Beyond the logistical nightmare involved in travelling what is actually a short distance (borrowing a permissible identity card from a colleague, getting another to rent her a suitable car), the woman’s journey is beset by checkpoints, roadblocks and a sense of utter disorientation, with villages that appear and vanish dependent on the age and publisher of her maps. Aside from occasional figures like security guards and museum wardens, this section of the novel is almost entirely devoid of other people, the landscape our narrator moves through defined by traffic, gated settlements and the desert she eventually comes to. The suddenly flowing sentences of Shibli’s prose – so different from the clipped, journalistic style adopted in the first half of the novel – aid the sense of disorientation created by repeated words, layered motifs and circular journeys, and the ending – though shocking when it comes – has more than a sense of inevitability about it.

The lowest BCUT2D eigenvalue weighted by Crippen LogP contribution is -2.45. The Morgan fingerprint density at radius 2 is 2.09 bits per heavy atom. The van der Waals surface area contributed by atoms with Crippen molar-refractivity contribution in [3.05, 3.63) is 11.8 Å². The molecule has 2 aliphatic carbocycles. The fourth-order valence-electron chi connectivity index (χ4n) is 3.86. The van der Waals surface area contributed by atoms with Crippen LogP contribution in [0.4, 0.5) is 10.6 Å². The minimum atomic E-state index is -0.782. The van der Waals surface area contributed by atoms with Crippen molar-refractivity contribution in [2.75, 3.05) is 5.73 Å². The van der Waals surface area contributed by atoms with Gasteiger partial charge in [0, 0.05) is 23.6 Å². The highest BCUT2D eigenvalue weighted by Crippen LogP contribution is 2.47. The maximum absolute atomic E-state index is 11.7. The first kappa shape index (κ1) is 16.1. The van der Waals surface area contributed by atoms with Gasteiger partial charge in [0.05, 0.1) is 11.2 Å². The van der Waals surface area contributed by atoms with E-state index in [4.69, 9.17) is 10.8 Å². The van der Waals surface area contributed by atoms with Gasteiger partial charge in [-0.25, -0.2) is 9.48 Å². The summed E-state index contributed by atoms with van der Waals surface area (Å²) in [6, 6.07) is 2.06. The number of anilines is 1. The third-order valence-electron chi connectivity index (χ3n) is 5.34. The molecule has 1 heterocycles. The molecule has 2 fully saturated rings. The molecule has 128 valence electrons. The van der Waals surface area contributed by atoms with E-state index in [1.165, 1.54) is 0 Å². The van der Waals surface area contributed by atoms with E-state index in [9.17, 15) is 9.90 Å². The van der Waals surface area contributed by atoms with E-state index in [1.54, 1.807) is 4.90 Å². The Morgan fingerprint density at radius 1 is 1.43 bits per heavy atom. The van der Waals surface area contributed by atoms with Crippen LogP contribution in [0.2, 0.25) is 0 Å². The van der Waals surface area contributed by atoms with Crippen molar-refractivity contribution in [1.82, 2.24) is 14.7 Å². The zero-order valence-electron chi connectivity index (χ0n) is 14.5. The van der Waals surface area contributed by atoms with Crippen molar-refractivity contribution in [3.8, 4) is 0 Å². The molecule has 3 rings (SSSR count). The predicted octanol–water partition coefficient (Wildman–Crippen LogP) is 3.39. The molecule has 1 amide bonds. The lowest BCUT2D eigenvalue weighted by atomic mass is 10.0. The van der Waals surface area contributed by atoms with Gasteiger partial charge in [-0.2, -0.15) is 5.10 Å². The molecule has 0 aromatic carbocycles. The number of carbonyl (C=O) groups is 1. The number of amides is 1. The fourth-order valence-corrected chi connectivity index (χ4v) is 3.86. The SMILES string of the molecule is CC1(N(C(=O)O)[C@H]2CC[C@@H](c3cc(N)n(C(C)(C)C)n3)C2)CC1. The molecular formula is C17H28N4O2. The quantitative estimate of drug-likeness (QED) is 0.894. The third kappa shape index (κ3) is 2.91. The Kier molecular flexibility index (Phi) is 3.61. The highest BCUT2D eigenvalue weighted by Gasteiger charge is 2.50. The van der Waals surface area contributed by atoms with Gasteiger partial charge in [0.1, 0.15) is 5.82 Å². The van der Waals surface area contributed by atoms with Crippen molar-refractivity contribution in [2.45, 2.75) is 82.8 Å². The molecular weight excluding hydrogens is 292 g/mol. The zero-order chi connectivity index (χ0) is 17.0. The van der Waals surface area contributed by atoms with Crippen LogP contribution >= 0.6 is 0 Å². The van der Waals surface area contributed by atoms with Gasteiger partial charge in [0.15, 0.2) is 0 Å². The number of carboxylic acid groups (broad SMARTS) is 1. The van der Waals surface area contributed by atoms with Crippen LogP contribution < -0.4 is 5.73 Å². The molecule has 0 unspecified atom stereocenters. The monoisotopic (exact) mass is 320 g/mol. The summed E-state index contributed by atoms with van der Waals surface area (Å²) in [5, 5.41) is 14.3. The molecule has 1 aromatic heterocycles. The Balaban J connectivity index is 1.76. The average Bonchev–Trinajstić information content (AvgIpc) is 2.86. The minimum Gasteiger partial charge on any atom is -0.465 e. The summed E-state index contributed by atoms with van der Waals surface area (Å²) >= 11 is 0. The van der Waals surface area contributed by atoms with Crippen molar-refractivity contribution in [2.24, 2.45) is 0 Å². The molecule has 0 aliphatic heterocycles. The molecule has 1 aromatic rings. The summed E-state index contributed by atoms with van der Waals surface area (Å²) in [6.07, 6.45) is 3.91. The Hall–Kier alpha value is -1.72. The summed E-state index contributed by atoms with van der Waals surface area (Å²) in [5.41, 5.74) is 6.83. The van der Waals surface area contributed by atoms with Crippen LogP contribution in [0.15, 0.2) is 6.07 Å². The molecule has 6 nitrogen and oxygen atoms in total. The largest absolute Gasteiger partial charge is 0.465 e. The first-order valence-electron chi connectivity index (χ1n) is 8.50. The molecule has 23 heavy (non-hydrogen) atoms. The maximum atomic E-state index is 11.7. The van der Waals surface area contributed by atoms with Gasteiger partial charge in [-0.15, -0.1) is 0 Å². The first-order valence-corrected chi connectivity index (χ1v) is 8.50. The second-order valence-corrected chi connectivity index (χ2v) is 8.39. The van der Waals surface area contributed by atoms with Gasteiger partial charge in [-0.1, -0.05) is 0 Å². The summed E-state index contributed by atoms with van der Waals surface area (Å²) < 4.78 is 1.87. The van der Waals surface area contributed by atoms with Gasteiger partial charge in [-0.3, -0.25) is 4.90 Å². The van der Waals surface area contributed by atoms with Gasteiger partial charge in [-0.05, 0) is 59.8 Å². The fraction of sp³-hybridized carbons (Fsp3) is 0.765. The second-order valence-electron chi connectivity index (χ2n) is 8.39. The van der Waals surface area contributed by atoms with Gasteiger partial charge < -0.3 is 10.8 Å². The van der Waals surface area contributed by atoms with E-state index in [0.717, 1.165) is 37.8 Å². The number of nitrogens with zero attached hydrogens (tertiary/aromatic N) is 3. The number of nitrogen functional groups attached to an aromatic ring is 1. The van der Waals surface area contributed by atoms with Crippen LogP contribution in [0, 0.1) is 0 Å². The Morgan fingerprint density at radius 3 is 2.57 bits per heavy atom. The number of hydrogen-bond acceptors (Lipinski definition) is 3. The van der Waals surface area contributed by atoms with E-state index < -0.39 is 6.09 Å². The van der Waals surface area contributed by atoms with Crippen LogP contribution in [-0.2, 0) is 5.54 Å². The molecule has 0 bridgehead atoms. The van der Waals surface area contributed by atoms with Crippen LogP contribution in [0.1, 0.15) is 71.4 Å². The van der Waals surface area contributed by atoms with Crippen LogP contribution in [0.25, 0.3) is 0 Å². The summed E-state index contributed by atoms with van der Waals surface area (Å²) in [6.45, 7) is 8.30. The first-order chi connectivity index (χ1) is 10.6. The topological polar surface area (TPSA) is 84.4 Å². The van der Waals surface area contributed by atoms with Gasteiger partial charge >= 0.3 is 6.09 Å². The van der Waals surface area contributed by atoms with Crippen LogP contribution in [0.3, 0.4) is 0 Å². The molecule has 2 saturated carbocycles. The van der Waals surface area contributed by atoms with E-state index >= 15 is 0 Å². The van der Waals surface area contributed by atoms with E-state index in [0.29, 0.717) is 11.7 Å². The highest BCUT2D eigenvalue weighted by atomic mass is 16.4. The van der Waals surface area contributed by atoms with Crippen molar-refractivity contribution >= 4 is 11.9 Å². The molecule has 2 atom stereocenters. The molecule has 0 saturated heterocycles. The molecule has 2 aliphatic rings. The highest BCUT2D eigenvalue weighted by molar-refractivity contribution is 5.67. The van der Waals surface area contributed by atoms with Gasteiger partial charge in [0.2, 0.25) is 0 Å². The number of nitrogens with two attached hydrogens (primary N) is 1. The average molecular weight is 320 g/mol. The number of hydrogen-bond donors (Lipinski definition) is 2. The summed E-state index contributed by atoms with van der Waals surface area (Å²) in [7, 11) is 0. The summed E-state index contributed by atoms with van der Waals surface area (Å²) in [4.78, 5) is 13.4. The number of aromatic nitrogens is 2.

Formally, Minor Detail is exquisite – Shibli has carefully controlled her language and structure, placing every word deliberately to build up an atmosphere of almost unbearable suspense in both halves of the book. The fact that this has been conveyed so perfectly in English is down to the extraordinary skill of Elisabeth Jaquette, whose translation takes into account the fact that much of this novel’s substance lies in the physical presence of its language, but also in what is left unsaid – the spaces between the lines. The soldier’s brutal rape of the girl when he thinks no one else is looking is of course the major metaphor, but there is also his repetitive swabbing and gauzing of a festering spider bite that he conceals instead of treating properly, and the wordless howling of the dogs that appear throughout the book, the very embodiment of inexpressible pain.